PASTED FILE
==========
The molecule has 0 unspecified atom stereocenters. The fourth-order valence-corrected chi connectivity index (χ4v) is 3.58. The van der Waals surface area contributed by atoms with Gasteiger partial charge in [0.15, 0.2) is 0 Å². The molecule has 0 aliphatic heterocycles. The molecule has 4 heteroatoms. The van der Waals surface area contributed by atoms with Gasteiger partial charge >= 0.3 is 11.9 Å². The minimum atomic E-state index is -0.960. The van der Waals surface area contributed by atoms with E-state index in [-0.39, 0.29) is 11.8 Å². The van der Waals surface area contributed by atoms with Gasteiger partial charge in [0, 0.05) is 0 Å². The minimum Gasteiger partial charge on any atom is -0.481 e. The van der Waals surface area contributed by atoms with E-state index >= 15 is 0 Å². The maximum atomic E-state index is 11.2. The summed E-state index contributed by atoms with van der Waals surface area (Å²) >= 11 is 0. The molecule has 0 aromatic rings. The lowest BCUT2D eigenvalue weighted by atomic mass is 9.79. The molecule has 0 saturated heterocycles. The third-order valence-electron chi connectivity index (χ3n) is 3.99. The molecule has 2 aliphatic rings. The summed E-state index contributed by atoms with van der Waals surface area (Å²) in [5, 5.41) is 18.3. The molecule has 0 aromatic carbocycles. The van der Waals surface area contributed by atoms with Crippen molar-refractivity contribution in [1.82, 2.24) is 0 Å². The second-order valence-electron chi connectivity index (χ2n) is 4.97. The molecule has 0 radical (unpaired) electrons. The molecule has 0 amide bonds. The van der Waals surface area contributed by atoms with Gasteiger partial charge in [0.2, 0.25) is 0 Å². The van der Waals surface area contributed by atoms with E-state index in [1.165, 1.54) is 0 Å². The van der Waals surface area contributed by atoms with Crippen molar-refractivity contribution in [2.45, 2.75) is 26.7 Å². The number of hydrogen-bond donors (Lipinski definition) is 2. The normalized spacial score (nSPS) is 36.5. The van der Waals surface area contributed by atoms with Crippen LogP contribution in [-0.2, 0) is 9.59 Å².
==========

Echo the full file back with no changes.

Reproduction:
The molecule has 0 unspecified atom stereocenters. The fourth-order valence-corrected chi connectivity index (χ4v) is 3.58. The van der Waals surface area contributed by atoms with Gasteiger partial charge in [0.15, 0.2) is 0 Å². The molecule has 0 aliphatic heterocycles. The molecule has 4 heteroatoms. The van der Waals surface area contributed by atoms with Gasteiger partial charge >= 0.3 is 11.9 Å². The minimum atomic E-state index is -0.960. The van der Waals surface area contributed by atoms with E-state index in [-0.39, 0.29) is 11.8 Å². The van der Waals surface area contributed by atoms with Gasteiger partial charge in [0, 0.05) is 0 Å². The minimum Gasteiger partial charge on any atom is -0.481 e. The van der Waals surface area contributed by atoms with E-state index >= 15 is 0 Å². The maximum atomic E-state index is 11.2. The summed E-state index contributed by atoms with van der Waals surface area (Å²) >= 11 is 0. The molecule has 0 aromatic rings. The lowest BCUT2D eigenvalue weighted by atomic mass is 9.79. The molecule has 0 saturated heterocycles. The third-order valence-electron chi connectivity index (χ3n) is 3.99. The molecule has 2 aliphatic rings. The summed E-state index contributed by atoms with van der Waals surface area (Å²) in [5, 5.41) is 18.3. The molecule has 0 aromatic carbocycles. The van der Waals surface area contributed by atoms with Crippen molar-refractivity contribution in [1.82, 2.24) is 0 Å². The second-order valence-electron chi connectivity index (χ2n) is 4.97. The molecule has 0 radical (unpaired) electrons. The molecule has 0 amide bonds. The van der Waals surface area contributed by atoms with Gasteiger partial charge in [0.2, 0.25) is 0 Å². The van der Waals surface area contributed by atoms with E-state index in [1.165, 1.54) is 0 Å². The van der Waals surface area contributed by atoms with Crippen molar-refractivity contribution in [2.45, 2.75) is 26.7 Å². The number of hydrogen-bond donors (Lipinski definition) is 2. The normalized spacial score (nSPS) is 36.5. The van der Waals surface area contributed by atoms with Crippen LogP contribution in [-0.2, 0) is 9.59 Å².